Simon Millar was leading his team of marine tour guides in a training exercise off the coast of Bermagui in New South Wales, Australia, when they spotted a commotion of splashing, churning water. They quickly realized what they were witnessing was an enormous “megapod” of humpback whales.
Millar and his crew watched the whales circle around a “bait ball,” a school of fish herded into a tight spherical shape. The humpbacks would slap their tails to keep the prey inside that sphere, and pick off the straggling fish nearer to the outside. The crew managed to capture the phenomenon on video, and commemorated their experience in an Instagram post.
It’s apparently only the second time such a massive aggregation of humpback whales has been spotted in Australian waters, according to Millar.
“It was incredible,” Millar told CNN. “We saw the whales swimming all around the area. They were just everywhere. We were very lucky.”
Those who explore Australian waters know that the region is a regular travel spot for humpback whales. While exact migration schedules are variable, Australia’s Department of Agriculture, Water, and Environment says that humpbacks will generally swim from Antarctica, through Australian waters, then up north towards the sub-tropics starting around June. There they’ll mate and birth their young before making the return trip back down to Antarctic waters from September to November.
The time of year, then, wasn’t the remarkable bit. Instead, it’s the fact that humpbacks are relatively solitary creatures. Generally they’ll travel in groups of just two to 15.
“Aggregations of whales … have seldom been reported in the literature, with ‘large’ groups often numbering in the range of 10 to 20 or less,” marine biologist Ken Findlay told TIME back in 2017, after his team of researchers found a staggering group of about 200 humpbacks in South African waters.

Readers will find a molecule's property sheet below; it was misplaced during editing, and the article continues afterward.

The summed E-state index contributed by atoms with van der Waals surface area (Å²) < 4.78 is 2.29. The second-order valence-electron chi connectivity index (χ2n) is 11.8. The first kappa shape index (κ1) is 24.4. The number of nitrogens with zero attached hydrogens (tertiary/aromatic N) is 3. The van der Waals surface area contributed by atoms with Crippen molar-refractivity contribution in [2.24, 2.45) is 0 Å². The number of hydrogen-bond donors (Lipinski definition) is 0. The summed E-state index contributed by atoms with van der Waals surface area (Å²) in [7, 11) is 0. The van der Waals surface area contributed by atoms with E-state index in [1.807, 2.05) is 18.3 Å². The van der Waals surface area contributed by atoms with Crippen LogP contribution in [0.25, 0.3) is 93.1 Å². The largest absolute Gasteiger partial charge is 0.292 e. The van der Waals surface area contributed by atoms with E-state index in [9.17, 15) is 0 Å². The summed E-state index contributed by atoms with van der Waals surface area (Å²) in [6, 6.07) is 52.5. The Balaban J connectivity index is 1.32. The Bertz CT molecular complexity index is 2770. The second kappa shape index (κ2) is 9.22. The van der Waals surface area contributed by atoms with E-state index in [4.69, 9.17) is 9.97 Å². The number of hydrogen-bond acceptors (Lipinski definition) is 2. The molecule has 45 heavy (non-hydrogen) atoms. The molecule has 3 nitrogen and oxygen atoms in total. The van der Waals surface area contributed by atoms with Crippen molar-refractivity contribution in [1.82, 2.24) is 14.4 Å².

Whales have been feeding a lot more in Australia in recent years, Millar also told CNN, possibly because food shortages are leading the mammals to take advantage of prey when they encounter it. “We are depleting their food source in Antarctica by overfishing.” Scarcer prey means that the whales need to search for food more often.
Centuries of commercial whaling drastically reduced humpback whale populations—whalers have killed between 40,000 and 60,000 of them since the early 1800s. They were hunted incessantly for their meat and blubber, which could be turned into oil and used in a variety of industrial products like lamps.
It got so bad that only an estimated 450 humpbacks were alive in the 1950s. The US government listed all humpback whales as endangered in 1970, and the International Whaling Commission issued a full moratorium on commercial whaling in the mid-1980s. Thankfully, cutting down on whaling and increasing marine protected areas have led humpback populations to rebound to nearly 80,000 today.
Now climate change and fishing activity are the latest human-driven phenomena threatening the majestic marine giants. While nine of the 14 distinct humpback whale populations in the world are no longer considered endangered (four are still endangered and one is threatened), recent studies suggest that climate change will put pressure on these seafaring mammals by changing their prey availability.
Human culpability is manifold: “Global fisheries deplete the very things that whales eat, like schooling fish and krill and could severely undermine their recovery,” marine scientist David Baker told CNN. Meanwhile, “climate change is also impairing recovery of some species, including critically endangered right whales in the North Atlantic.”
At the end of the day, he added, humans are both “competing with (whales) directly for food,” and competing with whales indirectly, by changing the global climate and altering where that food is available.